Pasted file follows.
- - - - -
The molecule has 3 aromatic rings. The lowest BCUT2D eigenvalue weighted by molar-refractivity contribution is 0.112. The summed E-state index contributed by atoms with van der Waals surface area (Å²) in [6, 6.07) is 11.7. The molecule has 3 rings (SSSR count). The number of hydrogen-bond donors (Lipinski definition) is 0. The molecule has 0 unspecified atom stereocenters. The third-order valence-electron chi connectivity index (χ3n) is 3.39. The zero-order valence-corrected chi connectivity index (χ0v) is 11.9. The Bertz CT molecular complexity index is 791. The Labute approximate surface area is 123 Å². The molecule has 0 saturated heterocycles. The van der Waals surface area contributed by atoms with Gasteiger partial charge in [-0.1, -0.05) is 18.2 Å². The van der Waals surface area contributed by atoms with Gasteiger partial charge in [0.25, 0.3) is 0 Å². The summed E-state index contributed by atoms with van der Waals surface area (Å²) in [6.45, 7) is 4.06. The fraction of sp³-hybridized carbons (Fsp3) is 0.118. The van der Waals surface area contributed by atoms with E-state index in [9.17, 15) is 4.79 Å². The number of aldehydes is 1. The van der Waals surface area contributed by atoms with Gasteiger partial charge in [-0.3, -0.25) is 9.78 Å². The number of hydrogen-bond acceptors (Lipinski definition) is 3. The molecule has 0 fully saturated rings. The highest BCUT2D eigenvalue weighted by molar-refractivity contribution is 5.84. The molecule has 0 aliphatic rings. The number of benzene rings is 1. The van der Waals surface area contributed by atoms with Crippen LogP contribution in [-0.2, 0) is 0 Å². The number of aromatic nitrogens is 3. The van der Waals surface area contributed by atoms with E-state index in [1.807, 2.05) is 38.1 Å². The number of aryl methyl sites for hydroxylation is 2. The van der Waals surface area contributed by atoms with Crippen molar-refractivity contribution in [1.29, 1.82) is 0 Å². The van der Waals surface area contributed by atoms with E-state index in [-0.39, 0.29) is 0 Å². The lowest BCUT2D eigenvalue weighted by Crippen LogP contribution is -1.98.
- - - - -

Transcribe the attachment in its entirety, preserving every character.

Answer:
The molecule has 3 aromatic rings. The lowest BCUT2D eigenvalue weighted by molar-refractivity contribution is 0.112. The summed E-state index contributed by atoms with van der Waals surface area (Å²) in [6, 6.07) is 11.7. The molecule has 3 rings (SSSR count). The number of hydrogen-bond donors (Lipinski definition) is 0. The molecule has 0 unspecified atom stereocenters. The third-order valence-electron chi connectivity index (χ3n) is 3.39. The zero-order valence-corrected chi connectivity index (χ0v) is 11.9. The Bertz CT molecular complexity index is 791. The Labute approximate surface area is 123 Å². The molecule has 0 saturated heterocycles. The van der Waals surface area contributed by atoms with Gasteiger partial charge in [-0.1, -0.05) is 18.2 Å². The van der Waals surface area contributed by atoms with Gasteiger partial charge in [0.25, 0.3) is 0 Å². The summed E-state index contributed by atoms with van der Waals surface area (Å²) in [6.45, 7) is 4.06. The fraction of sp³-hybridized carbons (Fsp3) is 0.118. The van der Waals surface area contributed by atoms with E-state index in [9.17, 15) is 4.79 Å². The number of aldehydes is 1. The van der Waals surface area contributed by atoms with Gasteiger partial charge in [-0.3, -0.25) is 9.78 Å². The number of hydrogen-bond acceptors (Lipinski definition) is 3. The molecule has 0 fully saturated rings. The highest BCUT2D eigenvalue weighted by molar-refractivity contribution is 5.84. The molecule has 0 aliphatic rings. The number of benzene rings is 1. The van der Waals surface area contributed by atoms with Crippen LogP contribution in [-0.2, 0) is 0 Å². The number of aromatic nitrogens is 3. The van der Waals surface area contributed by atoms with E-state index in [1.807, 2.05) is 38.1 Å². The number of aryl methyl sites for hydroxylation is 2. The van der Waals surface area contributed by atoms with Crippen molar-refractivity contribution in [1.29, 1.82) is 0 Å². The van der Waals surface area contributed by atoms with E-state index in [-0.39, 0.29) is 0 Å². The lowest BCUT2D eigenvalue weighted by Crippen LogP contribution is -1.98.